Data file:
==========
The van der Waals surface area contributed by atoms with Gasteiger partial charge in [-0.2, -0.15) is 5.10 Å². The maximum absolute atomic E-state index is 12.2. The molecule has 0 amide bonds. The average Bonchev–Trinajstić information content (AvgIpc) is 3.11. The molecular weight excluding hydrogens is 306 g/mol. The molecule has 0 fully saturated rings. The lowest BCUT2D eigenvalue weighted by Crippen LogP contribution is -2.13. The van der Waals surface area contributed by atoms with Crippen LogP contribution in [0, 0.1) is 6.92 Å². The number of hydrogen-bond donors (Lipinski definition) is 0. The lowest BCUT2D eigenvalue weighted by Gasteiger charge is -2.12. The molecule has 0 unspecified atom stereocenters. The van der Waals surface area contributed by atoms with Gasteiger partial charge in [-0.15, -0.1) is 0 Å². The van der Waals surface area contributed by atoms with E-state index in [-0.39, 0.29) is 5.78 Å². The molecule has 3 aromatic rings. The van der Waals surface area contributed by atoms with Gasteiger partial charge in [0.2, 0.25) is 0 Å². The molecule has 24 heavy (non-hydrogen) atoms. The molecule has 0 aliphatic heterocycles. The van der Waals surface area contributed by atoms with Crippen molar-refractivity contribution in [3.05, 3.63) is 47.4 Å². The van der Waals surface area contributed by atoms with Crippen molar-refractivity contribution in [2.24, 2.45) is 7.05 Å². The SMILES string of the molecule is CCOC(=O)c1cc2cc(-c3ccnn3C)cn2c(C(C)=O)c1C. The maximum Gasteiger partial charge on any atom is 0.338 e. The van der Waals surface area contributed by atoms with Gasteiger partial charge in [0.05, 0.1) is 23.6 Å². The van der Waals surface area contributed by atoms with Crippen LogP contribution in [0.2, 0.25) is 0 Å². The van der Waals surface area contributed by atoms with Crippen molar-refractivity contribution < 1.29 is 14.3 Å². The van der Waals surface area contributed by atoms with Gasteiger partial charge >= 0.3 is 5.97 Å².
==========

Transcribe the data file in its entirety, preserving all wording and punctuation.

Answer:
The van der Waals surface area contributed by atoms with Gasteiger partial charge in [-0.2, -0.15) is 5.10 Å². The maximum absolute atomic E-state index is 12.2. The molecule has 0 amide bonds. The average Bonchev–Trinajstić information content (AvgIpc) is 3.11. The molecular weight excluding hydrogens is 306 g/mol. The molecule has 0 fully saturated rings. The lowest BCUT2D eigenvalue weighted by Crippen LogP contribution is -2.13. The van der Waals surface area contributed by atoms with Crippen LogP contribution in [0, 0.1) is 6.92 Å². The number of hydrogen-bond donors (Lipinski definition) is 0. The lowest BCUT2D eigenvalue weighted by Gasteiger charge is -2.12. The molecule has 0 unspecified atom stereocenters. The van der Waals surface area contributed by atoms with Gasteiger partial charge in [-0.15, -0.1) is 0 Å². The van der Waals surface area contributed by atoms with E-state index in [-0.39, 0.29) is 5.78 Å². The molecule has 3 aromatic rings. The van der Waals surface area contributed by atoms with Gasteiger partial charge in [0.2, 0.25) is 0 Å². The molecule has 24 heavy (non-hydrogen) atoms. The molecule has 0 aliphatic heterocycles. The van der Waals surface area contributed by atoms with Crippen molar-refractivity contribution in [3.05, 3.63) is 47.4 Å². The van der Waals surface area contributed by atoms with Crippen molar-refractivity contribution in [2.24, 2.45) is 7.05 Å². The SMILES string of the molecule is CCOC(=O)c1cc2cc(-c3ccnn3C)cn2c(C(C)=O)c1C. The maximum Gasteiger partial charge on any atom is 0.338 e. The van der Waals surface area contributed by atoms with Gasteiger partial charge in [0.05, 0.1) is 23.6 Å². The van der Waals surface area contributed by atoms with Crippen LogP contribution in [0.2, 0.25) is 0 Å². The van der Waals surface area contributed by atoms with Crippen molar-refractivity contribution < 1.29 is 14.3 Å². The van der Waals surface area contributed by atoms with Gasteiger partial charge >= 0.3 is 5.97 Å².